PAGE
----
As a parent, I am paranoid that something will happen to my child when I’m not around. Everytime I’m at a movie or event without “Em,” I flinch when my cell phone buzzes. I just know the babysitter is calling to tell me Em got sick or burned or broke a bone or something. Of course, it’s never happened (knock on wood), but what if it did?!?
Flashback a decade or two ago to O’Neill Park, Irvine California. My parents have been camping regularly for as long as I can remember. For awhile we used to camp for a weekend at O’Neill Park. My sister and I were allowed to alternate who could bring a friend with them. There are two distinct memories I have of O’Neill Park:
- Riding out the Northridge Earthquake in a trailer
- My parents having to take a friend of mine to the hospital
The earthquake is actually not that exciting; camping trailers are made for shaking and bumping and I can’t imagine a safer place to be during a quake; water, food, gas, electricity, shelter and tightly locked cabinets. The event that’s relevant to my post is the trip to the hospital.
My friend, my sister, other kids whose families were camping with us and I were playing in the creek that runs through the park (now a restricted area). My friend slipped on a rock in the creek and gashed her leg. I remember a lot of blood, probably because the water was spreading it around. Anyway, my folks had to take her to the hospital while my sister and I stayed behind with other families camping with us.
It was that incident that made my parents decide to always get a medical authorization form for any friends we brought along with us; having to wait to get treatment for a kid because their parents are unreachable is not a pleasant scenario.
Which brings me back to the reason for this post: Medical Treatment Authorization.
When parents go out for the night and leave their child(ren) with a sitter, hopefully the parents have left contact information for each of the parents and the location they’ll be at. But another piece or two of paper should also be left behind: something that gives the sitter permission to have a doctor treat the child if the parents are unreachable.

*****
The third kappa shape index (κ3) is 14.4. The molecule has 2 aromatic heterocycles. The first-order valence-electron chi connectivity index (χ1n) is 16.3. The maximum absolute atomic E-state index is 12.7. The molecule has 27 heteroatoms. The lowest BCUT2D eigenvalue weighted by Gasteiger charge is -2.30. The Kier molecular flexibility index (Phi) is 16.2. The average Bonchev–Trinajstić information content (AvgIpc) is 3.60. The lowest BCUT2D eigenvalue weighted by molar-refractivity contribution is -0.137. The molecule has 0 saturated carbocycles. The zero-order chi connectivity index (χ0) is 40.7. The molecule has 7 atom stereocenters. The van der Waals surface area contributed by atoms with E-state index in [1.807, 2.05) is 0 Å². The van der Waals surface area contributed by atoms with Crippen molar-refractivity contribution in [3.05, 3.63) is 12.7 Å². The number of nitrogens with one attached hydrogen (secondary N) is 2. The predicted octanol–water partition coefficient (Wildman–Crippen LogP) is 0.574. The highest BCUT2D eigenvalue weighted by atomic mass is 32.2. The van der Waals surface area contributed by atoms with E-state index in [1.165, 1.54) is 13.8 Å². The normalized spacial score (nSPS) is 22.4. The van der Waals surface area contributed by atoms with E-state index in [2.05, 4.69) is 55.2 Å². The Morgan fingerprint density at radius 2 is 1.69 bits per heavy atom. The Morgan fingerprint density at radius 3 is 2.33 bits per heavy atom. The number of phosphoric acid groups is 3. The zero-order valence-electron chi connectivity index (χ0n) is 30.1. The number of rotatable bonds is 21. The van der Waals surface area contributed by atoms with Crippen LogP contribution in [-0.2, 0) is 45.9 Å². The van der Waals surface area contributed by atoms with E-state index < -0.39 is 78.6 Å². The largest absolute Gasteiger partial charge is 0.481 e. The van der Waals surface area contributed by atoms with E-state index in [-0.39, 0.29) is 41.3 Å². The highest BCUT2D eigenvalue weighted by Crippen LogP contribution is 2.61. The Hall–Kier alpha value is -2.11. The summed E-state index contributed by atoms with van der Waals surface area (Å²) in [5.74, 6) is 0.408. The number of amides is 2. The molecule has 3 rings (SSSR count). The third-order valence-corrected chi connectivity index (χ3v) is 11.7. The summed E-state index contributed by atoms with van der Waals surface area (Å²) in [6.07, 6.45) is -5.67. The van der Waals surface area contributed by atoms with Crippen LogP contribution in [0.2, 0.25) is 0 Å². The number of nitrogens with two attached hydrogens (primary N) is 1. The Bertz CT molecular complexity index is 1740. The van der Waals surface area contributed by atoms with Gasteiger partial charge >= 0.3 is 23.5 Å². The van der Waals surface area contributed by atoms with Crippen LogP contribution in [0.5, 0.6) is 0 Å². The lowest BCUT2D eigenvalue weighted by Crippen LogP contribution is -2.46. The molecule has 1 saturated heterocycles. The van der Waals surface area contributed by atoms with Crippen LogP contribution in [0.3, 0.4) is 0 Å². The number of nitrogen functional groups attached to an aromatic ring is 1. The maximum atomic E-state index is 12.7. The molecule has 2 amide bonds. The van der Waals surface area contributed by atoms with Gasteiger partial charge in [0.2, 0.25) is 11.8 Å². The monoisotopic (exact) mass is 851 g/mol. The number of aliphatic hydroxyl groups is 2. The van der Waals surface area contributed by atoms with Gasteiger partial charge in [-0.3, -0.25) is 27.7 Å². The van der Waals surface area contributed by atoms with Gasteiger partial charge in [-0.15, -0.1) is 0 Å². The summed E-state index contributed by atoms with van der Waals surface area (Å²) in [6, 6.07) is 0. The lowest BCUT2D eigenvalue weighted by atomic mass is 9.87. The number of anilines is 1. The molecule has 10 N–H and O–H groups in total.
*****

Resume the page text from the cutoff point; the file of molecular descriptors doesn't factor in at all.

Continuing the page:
I used to type out a long Word document that had my information, Em’s information, where I’d be and how someone could reach me, along with the doctor’s information, hospital information and the fact that Em has no known allergies. But I wanted a signed form with the right wording on it.
I found a website: Rocket Lawyer. In addition to a whole slew of legal documents you can create, the site has a form for Medical Treatment Authorization of a Minor.
Example of a Medical Treatment Authorization form
Rocket Lawyer will take you step-by-step in the creation of this document. Questions about who will be watching your child, your child(ren)’s name(s) and date(s) of birth, what kind of treatment you will allow, when the document takes effect, other emergency contacts, doctor’s contact information, hospital name and address, your insurance information and when the document will no longer be valid.
The even better part? You can create a free account on Rocket Lawyer, save the document for later referrence and you don’t have to pay to get your saved document! You can print it right then and there without cost (really, you don’t even have to put in your credit card information!).
AND, nothing you put into the form is considered a required field. For my own document, I left blank the following: name of the person watching my child, when the document takes effect, and I chose to have the document valid until I choose to terminate it. That way I can print (and save to my own computer) the document whenever I need it and just fill-in-the blanks!
Just 5 minutes of your time can save your sitter the trouble of having to wait for your permission to get emergency treatment when Junior decides to climb the bookshelf!
I was not paid for this post. I have no affiliation with Rocket Lawyer or their subsidiaries.